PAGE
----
Lemurs of Madagascar is a reference work and field guide giving
descriptions and biogeographic data for all the known lemur species in
Madagascar (ring-tailed lemur pictured). It also provides general
information about lemurs and their history and helps travelers identify
species they may encounter. The primary contributor is Russell
Mittermeier, president of Conservation International. The first edition
in 1994 received favorable reviews for its meticulous coverage, numerous
high-quality illustrations, and engaging discussion of lemur topics,
including conservation, evolution, and the recently extinct subfossil
lemurs. The American Journal of Primatology praised the second edition’s
updates and enhancements. Lemur News appreciated the expanded content of
the third edition (2010), but was concerned that it was not as portable
as before. The first edition identified 50 lemur species and
subspecies, compared to 71 in the second edition and 101 in the third.
The taxonomy promoted by these books has been questioned by some
researchers who view these growing numbers of lemur species as
insufficiently justified inflation of species numbers.
Today’s selected anniversaries:
Two years after his death, Oliver Cromwell’s remains were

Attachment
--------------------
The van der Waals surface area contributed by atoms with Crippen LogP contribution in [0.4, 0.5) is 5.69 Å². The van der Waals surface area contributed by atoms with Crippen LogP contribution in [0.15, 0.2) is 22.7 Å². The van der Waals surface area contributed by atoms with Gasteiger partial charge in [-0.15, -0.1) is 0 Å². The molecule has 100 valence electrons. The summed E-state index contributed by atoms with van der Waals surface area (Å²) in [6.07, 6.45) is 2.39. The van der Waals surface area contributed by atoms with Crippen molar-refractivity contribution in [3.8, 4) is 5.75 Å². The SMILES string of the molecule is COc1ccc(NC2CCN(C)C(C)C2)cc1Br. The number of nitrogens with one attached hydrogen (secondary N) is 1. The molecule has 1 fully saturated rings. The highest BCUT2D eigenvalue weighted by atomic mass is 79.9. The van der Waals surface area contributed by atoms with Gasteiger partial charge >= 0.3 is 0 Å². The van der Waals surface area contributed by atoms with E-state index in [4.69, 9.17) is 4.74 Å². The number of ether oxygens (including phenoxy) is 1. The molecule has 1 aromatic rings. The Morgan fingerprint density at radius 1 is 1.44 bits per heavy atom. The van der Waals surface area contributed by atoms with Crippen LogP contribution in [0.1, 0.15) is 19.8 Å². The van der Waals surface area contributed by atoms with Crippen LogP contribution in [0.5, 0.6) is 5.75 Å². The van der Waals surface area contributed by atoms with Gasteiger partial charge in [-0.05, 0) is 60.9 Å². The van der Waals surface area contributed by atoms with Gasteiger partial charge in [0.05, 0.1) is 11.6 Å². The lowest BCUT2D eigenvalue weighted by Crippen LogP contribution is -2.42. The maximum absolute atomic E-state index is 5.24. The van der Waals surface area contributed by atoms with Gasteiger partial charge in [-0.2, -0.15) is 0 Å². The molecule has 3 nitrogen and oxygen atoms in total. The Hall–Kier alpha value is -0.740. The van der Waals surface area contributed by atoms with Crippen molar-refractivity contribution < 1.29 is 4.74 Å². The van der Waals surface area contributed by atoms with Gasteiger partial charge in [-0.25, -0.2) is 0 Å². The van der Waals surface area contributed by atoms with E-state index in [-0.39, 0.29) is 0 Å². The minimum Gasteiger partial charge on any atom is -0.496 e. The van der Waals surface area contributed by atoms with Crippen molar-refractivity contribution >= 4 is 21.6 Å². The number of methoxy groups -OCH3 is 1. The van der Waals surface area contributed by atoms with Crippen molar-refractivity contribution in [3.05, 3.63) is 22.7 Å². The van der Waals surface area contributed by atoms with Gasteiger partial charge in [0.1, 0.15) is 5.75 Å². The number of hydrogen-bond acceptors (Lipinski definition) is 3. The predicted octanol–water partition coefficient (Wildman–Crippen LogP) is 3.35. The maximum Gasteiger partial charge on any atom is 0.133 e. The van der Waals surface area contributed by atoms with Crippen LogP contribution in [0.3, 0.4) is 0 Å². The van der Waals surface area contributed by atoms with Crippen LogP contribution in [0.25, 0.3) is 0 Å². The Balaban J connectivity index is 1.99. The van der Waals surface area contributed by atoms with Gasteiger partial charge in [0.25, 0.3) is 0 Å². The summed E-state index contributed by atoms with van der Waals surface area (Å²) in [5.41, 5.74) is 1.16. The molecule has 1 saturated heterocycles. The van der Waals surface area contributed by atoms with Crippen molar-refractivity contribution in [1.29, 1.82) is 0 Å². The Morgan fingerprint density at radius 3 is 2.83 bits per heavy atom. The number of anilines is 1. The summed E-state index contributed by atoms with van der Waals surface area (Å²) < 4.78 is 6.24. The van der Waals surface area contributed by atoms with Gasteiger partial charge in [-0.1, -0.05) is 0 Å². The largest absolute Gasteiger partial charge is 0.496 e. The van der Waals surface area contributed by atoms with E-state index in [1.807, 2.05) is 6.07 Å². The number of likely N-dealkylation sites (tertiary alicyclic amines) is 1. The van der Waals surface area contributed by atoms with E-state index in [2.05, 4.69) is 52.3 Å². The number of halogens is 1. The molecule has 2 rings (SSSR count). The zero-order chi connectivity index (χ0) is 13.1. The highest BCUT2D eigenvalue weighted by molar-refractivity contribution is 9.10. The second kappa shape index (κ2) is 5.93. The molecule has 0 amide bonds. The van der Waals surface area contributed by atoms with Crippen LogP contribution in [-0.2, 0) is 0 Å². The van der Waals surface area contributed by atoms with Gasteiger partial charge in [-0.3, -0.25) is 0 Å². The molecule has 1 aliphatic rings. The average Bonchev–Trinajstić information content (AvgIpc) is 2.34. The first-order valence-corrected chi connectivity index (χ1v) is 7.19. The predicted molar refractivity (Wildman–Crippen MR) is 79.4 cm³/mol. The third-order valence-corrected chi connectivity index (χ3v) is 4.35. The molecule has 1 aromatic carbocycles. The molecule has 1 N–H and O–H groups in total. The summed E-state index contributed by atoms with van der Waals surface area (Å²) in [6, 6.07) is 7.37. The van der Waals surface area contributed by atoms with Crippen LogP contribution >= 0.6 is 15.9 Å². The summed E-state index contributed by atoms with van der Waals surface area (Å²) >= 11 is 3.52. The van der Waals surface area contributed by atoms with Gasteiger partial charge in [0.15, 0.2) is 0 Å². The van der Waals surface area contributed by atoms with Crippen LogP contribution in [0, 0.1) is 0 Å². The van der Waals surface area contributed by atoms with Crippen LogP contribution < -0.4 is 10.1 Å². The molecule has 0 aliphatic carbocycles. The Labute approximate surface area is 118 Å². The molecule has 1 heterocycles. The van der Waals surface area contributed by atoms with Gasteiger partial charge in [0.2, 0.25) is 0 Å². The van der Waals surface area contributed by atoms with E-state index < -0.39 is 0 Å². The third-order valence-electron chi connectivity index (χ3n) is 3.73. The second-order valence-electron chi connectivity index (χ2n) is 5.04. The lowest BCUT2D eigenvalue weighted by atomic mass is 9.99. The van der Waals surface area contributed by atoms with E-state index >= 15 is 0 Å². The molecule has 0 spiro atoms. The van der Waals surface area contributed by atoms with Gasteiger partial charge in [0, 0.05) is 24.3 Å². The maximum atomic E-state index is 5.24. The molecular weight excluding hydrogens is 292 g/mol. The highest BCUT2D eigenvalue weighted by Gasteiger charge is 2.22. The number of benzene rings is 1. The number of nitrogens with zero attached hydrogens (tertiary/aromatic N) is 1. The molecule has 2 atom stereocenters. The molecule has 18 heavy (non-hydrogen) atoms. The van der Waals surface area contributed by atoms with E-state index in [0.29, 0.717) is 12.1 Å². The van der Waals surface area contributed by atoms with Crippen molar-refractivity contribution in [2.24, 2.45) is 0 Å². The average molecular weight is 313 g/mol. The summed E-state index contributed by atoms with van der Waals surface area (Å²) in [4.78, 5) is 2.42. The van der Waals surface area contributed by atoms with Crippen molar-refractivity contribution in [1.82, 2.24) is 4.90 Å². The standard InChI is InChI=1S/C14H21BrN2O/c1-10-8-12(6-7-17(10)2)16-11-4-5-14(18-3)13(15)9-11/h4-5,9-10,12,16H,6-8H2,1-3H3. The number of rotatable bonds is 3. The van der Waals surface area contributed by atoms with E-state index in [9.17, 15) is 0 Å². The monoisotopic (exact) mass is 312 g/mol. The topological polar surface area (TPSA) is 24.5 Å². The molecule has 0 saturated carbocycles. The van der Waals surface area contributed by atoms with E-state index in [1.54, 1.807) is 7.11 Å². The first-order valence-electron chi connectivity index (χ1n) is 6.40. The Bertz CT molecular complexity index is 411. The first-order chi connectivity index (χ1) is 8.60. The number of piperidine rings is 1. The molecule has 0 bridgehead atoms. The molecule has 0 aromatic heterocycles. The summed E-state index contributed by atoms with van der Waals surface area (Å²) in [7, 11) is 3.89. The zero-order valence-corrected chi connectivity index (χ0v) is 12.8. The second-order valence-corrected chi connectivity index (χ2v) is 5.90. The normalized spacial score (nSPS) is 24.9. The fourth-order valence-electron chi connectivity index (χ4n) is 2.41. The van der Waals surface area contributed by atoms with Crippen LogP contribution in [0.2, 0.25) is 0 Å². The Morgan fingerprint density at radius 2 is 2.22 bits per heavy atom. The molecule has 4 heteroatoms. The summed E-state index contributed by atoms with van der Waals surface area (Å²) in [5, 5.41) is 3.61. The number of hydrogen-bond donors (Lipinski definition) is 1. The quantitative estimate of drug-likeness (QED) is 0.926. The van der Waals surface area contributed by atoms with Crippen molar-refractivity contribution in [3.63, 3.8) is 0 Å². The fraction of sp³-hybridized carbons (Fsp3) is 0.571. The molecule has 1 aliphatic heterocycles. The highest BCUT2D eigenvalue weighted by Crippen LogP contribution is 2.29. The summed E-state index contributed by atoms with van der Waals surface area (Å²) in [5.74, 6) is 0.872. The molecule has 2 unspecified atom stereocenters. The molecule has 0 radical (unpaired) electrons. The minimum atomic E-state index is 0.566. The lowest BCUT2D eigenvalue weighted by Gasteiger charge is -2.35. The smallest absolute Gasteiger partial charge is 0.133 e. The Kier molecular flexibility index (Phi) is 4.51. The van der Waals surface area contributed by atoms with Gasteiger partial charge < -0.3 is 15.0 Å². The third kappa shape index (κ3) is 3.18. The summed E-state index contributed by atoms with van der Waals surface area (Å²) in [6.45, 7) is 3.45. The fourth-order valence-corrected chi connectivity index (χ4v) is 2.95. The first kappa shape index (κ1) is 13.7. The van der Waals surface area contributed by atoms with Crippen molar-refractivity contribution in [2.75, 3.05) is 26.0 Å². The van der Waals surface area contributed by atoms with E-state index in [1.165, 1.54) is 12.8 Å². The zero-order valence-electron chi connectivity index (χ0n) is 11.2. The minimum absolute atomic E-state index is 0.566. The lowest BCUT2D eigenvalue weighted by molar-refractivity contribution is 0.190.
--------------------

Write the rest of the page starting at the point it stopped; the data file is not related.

exhumed for a posthumous execution and his head was placed on a spike
above Westminster Hall in London, where it remained until 1685.
The town of Yerba Buena in Mexican California was renamed San
Nathuram Godse fatally shot Mahatma Gandhi (pictured), the
political and spiritual leader of India and the Indian independence
movement, at Birla House in Delhi.
In a bloodless coup, General Nguyen Khanh overthrew General
Duong Van Minh’s military junta in South Vietnam, less than three months
after Minh executed a bloody coup himself.
On Bloody Sunday, members of the British Parachute Regiment
shot at twenty-six civil rights protesters in Derry, Northern Ireland,
killing at least thirteen people.
Wiktionary’s word of the day:
Small and cute; pretty in a delicate way; dainty.
Wikiquote quote of the day:
I like to think (it has to be!) of a cybernetic ecology where we
are free of our labors and joined back to nature, returned to our mammal
brothers and sisters, and all watched over by machines of loving grace.
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